Nearly every camera from smartphones to expensive professional gear uses Complementary Metal Oxide Semiconductor or CMOS sensors. These sensors use a discrete amplifier for each pixel and can work much faster. They are also more inexpensive to manufacture.
The latest trend is towards Back-Illuminated CMOS or BSI-CMOS. They can take pictures at even higher ISO than usually available and produce the sharpest images. The Nikon Z6 and D850 use BSI-CMOS.
Like all technological advancements, you can expect that in 5 years, it will become a feature available with every new DSLR.
If your hands shake while you take a photo, what is the result? A blurry image. Thankfully there is more than one way to achieve image stabilization. The first one is obviously not to hold the camera but use a tripod! This is an old school and works remarkably well.
But as always, there are other ways which let you have image stabilization without being tied to a tripod. There can be two types of image stabilization – lens-based and inside the camera.
Types of Image Stabilization
1. Lens-based Stabilization
Lens-based stabilization such as Nikon VR I and II and Canon IS uses a floating lens arrangement.
A select group of elements (individual lenses inside the barrel are technically called elements) inside the camera lens system can move. When image stabilization is off, these special lenses are fixed and allow light to pass normally through them.
When image stabilization is switched on, gyroscopes in the lens that detect tiny movements of the hand and aided by a microcomputer move the unique group of image stabilization lenses slightly to compensate.
This extends as a continuous process and provides blur-free images. You can get between 2-4 stops of image stabilization. What does it mean? If you could operate it without VR at 1/125, then with VR, you can probably try for 1/8 and still have blur-free images. More exposure time means better pictures in low light.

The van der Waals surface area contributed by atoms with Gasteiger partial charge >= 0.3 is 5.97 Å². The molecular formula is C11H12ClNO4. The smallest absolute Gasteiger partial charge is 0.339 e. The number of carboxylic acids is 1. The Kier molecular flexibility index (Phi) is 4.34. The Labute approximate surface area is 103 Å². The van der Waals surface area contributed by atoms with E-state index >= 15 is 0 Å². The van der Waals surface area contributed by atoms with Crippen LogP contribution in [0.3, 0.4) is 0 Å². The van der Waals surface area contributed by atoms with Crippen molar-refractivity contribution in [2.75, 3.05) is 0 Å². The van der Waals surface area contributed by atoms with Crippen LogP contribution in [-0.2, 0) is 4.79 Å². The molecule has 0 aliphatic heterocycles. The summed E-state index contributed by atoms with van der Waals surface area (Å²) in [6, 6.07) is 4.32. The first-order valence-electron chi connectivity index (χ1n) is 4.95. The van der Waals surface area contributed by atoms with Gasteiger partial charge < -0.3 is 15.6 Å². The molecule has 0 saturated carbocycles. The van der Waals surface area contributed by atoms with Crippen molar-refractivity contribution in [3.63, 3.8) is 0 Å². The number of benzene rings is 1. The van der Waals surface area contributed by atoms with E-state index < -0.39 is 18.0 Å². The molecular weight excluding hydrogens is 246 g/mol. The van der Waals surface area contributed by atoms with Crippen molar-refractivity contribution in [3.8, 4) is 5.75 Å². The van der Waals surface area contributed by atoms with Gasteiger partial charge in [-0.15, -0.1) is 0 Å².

2. In-camera Stabilisation
In this part of the image stabilization, the camera’s gyroscopes move the sensor, just like the gyroscopes in the lens system moved the lens.
Which one do you need?
In-camera stabilization works for all lenses regardless if they have their own image stabilization or not. But you cannot find this feature in Canon and Nikon, which effectively takes out more than 80% or more of camera models from your list of preferred cameras!
Cameras from Olympus, Sony, and Pentax use in-body stabilization. The Panasonic Lumix GH series, for example, has in-body stabilization that works in tandem with Panasonic lens-based stabilization for perfect shots every time.
ISO means sensitivity to light. In bright sunlight, you would need an ISO of 100. In a dark room, an ISO of about 9,000 is required. ISO varies with shutter speed and aperture and is measured together in “stops.” One “stop” is double the sensitivity.